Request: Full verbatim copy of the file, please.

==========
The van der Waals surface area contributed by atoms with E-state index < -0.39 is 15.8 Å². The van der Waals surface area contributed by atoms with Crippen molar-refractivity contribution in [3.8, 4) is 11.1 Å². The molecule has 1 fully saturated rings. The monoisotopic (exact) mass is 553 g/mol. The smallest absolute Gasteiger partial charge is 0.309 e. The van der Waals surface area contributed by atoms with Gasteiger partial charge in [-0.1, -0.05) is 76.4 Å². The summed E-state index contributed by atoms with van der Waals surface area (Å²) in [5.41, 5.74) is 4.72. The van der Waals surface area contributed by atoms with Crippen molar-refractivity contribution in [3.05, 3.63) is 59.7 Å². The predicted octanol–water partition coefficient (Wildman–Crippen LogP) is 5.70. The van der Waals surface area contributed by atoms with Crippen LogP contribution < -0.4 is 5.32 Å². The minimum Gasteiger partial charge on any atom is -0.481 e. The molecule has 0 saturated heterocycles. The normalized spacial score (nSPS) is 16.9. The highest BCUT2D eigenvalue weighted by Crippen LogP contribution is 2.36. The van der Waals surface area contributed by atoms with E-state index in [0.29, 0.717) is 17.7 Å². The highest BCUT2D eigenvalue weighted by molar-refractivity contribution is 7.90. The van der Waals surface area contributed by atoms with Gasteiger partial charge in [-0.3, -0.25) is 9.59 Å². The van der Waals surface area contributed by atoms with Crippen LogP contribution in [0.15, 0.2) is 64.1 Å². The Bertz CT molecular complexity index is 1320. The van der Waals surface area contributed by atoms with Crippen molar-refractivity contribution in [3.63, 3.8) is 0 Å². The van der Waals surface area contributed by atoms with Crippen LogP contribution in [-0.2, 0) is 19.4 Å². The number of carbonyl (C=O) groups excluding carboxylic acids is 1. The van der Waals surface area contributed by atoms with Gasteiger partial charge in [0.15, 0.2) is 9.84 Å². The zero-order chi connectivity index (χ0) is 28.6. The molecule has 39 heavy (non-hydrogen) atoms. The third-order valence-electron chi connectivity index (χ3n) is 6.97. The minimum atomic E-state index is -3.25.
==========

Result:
The van der Waals surface area contributed by atoms with E-state index < -0.39 is 15.8 Å². The van der Waals surface area contributed by atoms with Crippen molar-refractivity contribution in [3.8, 4) is 11.1 Å². The molecule has 1 fully saturated rings. The monoisotopic (exact) mass is 553 g/mol. The smallest absolute Gasteiger partial charge is 0.309 e. The van der Waals surface area contributed by atoms with Gasteiger partial charge in [-0.1, -0.05) is 76.4 Å². The summed E-state index contributed by atoms with van der Waals surface area (Å²) in [5.41, 5.74) is 4.72. The van der Waals surface area contributed by atoms with Crippen molar-refractivity contribution in [3.05, 3.63) is 59.7 Å². The predicted octanol–water partition coefficient (Wildman–Crippen LogP) is 5.70. The van der Waals surface area contributed by atoms with Crippen LogP contribution < -0.4 is 5.32 Å². The minimum Gasteiger partial charge on any atom is -0.481 e. The molecule has 0 saturated heterocycles. The normalized spacial score (nSPS) is 16.9. The highest BCUT2D eigenvalue weighted by Crippen LogP contribution is 2.36. The van der Waals surface area contributed by atoms with E-state index in [0.29, 0.717) is 17.7 Å². The highest BCUT2D eigenvalue weighted by molar-refractivity contribution is 7.90. The van der Waals surface area contributed by atoms with Gasteiger partial charge in [-0.3, -0.25) is 9.59 Å². The van der Waals surface area contributed by atoms with Crippen LogP contribution in [0.15, 0.2) is 64.1 Å². The Bertz CT molecular complexity index is 1320. The van der Waals surface area contributed by atoms with Crippen molar-refractivity contribution in [3.63, 3.8) is 0 Å². The van der Waals surface area contributed by atoms with Crippen LogP contribution in [-0.2, 0) is 19.4 Å². The number of carbonyl (C=O) groups excluding carboxylic acids is 1. The van der Waals surface area contributed by atoms with Gasteiger partial charge in [0.15, 0.2) is 9.84 Å². The zero-order chi connectivity index (χ0) is 28.6. The molecule has 39 heavy (non-hydrogen) atoms. The third-order valence-electron chi connectivity index (χ3n) is 6.97. The minimum atomic E-state index is -3.25.